Former police officer lived adventurous life, dabbled in art
Leslie “Les” Ginn played the role of a hit man for hire, helped start a police department horse patrol and rescued a would-be jumper from a downtown hotel despite his unease with heights during his years with the San Diego Police Department.
Although his adventures and responsibilities were all part of the life of a police officer, it was quite a different path than what he had envisioned when he got out of the Navy in the 1950s.
The Indiana native had artistic ambitions when he entered the San Diego Police Academy. He intended to work on the force for about a year to earn some money and prove to his buddies he could do it. Instead, he got hooked on police work and served as a beat cop on Broadway and Logan Heights, did undercover work and played a role in starting the Metro Arson Strike Force.
He eventually found time to dabble in painting during his law-enforcement career, but he was able to devote more time to his passion for the arts after retiring to Julian about 15 years ago.
Mr. Ginn died of lung cancer and complications caused by shingles June 14. He was 78.
Friends and colleagues said he was kind, outgoing and a good leader. “He was a good cop with a good sense of humor,” said Nate Kaufman, who was in the same police academy class as Mr. Ginn. “He was a multifaceted, interesting person. He looked like a real rough, tough, grizzly guy, and he was when he had to be but he was also a really nice guy.”
In addition to painting, Mr. Ginn enjoyed surfing, sailing, playing soccer and softball and writing. “He was always doing something or learning to do something new,” Kaufman said.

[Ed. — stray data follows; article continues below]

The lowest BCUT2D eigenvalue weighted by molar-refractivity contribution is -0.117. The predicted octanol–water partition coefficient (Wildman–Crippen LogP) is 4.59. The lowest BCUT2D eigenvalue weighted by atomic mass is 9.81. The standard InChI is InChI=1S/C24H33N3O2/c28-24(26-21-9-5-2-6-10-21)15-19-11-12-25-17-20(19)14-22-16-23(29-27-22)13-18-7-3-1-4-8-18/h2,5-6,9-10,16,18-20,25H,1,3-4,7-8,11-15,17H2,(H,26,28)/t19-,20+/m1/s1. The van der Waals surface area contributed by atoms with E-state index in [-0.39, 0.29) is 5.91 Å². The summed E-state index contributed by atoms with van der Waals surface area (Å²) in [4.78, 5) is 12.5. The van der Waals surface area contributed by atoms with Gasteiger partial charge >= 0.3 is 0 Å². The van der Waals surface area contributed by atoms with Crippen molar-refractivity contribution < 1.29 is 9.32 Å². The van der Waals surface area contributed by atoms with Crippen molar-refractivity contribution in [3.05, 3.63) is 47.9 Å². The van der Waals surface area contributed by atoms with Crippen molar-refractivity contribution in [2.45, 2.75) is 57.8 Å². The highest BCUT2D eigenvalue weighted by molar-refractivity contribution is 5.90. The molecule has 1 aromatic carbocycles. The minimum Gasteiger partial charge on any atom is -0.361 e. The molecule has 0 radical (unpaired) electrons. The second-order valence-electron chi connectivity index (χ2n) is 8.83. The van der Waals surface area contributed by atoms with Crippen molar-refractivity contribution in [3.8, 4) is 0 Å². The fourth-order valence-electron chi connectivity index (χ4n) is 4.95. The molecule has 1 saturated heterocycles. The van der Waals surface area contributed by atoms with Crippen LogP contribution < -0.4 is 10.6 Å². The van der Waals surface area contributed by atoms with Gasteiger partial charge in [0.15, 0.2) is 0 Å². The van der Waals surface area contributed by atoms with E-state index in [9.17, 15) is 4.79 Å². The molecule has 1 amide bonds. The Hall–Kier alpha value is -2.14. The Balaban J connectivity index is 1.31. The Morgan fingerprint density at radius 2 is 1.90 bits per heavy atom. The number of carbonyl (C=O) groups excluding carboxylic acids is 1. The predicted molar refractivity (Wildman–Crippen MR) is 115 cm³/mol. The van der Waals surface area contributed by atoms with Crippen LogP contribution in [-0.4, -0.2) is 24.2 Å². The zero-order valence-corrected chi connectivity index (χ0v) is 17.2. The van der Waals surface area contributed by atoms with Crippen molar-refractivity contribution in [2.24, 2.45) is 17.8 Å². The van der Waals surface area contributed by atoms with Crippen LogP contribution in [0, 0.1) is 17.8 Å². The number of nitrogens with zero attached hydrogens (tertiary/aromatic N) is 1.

He was proud of his Irish heritage and helped form the first contingent of officers to march in the city’s St. Patrick’s Day Parade. He played the bagpipes and the banjo and took flying lessons at 73, said his wife, Judy Ginn. “He was just an intriguing individual. There was never a boring minute with him.”
In a 1985 interview with The Tribune, Mr. Ginn said he was among the department’s first undercover officers. They were known as “dirties,” he said, “you know, the casual look instead of the snap-brim hat, coat and tie of the early 1960s.”
In one case, Mr. Ginn pretended to be a hit man when a woman was seeking someone to kill her husband. He worked in several police units, including criminal intelligence, homicide and internal affairs.
As the chief of police in Calexico, one of his high-profile cases was the 1990 shooting of a Mexican youth by a Border Patrol agent.
After retiring, Mr. Ginn and his wife moved to Julian, where they were active with the Julian Arts Guild. Kiki Harris, president of the arts guild, said Mr. Ginn specialized in “lively, humorous paintings” that often featured cowboys or mystical figures. Mr. Ginn also drew cartoons that were published in the Julian News.
He was born Jan. 29, 1932, in Indianapolis, Ind., and was raised by a single mother. He attended Ball State University and served in the Navy from 1951 to 1955. He was married to his first wife, Virginia, for about 25 years. He married the former Judy O’Toole Laird in 1984.
In addition to his wife, Mr. Ginn is survived by a sister, Elizabeth of Muncie, Ind.; a stepgranddaughter and a nephew.